Idaho kids health insurance system may have been overpaid

Kids Health Insurance - Doctor, child, stethoscope

The federal government claims it paid $3.1 million too much, thought the state disagrees.

A federal agency claims it overpaid the Idaho kids health insurance program by $3.1 million from 2010 through 2013. This, according to an Office of Inspector General (OIG) of the U.S. Department of Health and Human Services audit.

Idaho completely disagrees and says that all the payments it received were fully justified.

The kids health insurance audit suggested that there was an overpayment and that it was Idaho’s fault. The report indicated the state should be required to repay the money it was overpaid. On the other hand, Idaho officials entirely disagree. The state officials say they followed the regulations and that they received fairly distributed money.

The funds in question were from a multibillion dollar bonus program. Congress authorized the insurance bonus program in 2009. Its purpose was to assist states in covering all the children requiring government health insurance. The bonus was in response to the increased demand on the system from the 2008 financial crisis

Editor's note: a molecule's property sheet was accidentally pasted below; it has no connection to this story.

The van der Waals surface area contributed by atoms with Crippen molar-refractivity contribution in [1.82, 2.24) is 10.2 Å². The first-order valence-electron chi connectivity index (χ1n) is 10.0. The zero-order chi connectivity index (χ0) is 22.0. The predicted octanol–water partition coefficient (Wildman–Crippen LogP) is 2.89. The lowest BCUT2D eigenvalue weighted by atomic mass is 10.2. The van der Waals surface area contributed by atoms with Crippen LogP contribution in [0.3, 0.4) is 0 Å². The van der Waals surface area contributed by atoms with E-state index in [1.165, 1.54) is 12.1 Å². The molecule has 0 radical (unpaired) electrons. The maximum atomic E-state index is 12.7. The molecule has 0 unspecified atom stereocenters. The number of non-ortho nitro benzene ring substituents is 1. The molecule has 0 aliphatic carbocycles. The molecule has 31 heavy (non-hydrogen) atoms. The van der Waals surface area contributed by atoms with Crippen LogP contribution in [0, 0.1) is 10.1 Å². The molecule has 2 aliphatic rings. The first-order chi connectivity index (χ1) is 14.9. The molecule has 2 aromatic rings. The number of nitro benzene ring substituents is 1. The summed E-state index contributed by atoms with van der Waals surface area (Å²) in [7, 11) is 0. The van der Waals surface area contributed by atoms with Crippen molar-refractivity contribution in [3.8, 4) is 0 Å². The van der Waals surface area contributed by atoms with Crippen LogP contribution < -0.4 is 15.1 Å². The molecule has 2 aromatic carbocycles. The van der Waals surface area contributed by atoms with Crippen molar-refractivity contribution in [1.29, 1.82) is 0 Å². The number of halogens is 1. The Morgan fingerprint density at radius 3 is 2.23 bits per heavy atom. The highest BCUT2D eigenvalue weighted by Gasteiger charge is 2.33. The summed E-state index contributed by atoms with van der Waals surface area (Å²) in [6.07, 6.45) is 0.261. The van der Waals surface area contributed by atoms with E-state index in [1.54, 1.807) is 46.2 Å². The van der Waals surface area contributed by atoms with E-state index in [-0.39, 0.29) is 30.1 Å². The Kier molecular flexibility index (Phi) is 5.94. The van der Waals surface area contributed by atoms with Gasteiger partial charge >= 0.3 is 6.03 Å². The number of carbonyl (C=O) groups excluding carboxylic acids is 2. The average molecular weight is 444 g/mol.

The OIG’s other investigations suggest at least ten states received kids health insurance overpayments.

In the case of the investigation in Idaho, the state is accused of having “overstated” the number of eligible children. The government’s investigators said each state was provided with specific categories applicable to the bonus program. However, they also said Idaho included an additional category of children.

Idaho submitted the additional category of “blind and disabled.” From 2010 through 2013, the federal government paid $3.1 million to cover those children through the bonus program. The government investigation suggests the state was not entitled to those funds.

The Idaho Department of Health and Welfare (IDHW) openly admits to having included “blind and disabled” children as eligible for the program. Equally, the department explained that the bonus regulations allowed for such inclusions.

“If Congress intended [blind and disabled] children to be excluded, it would have,” specifically excluded them from the kids health insurance bonus program, said IDHW Director Russ Barron in a written response to the investigation conclusions. The Centers for Medicare and Medicaid Services interpreted the regulation in a way that was “erroneous, contrary to statute, and does not withstand scrutiny,” he added.

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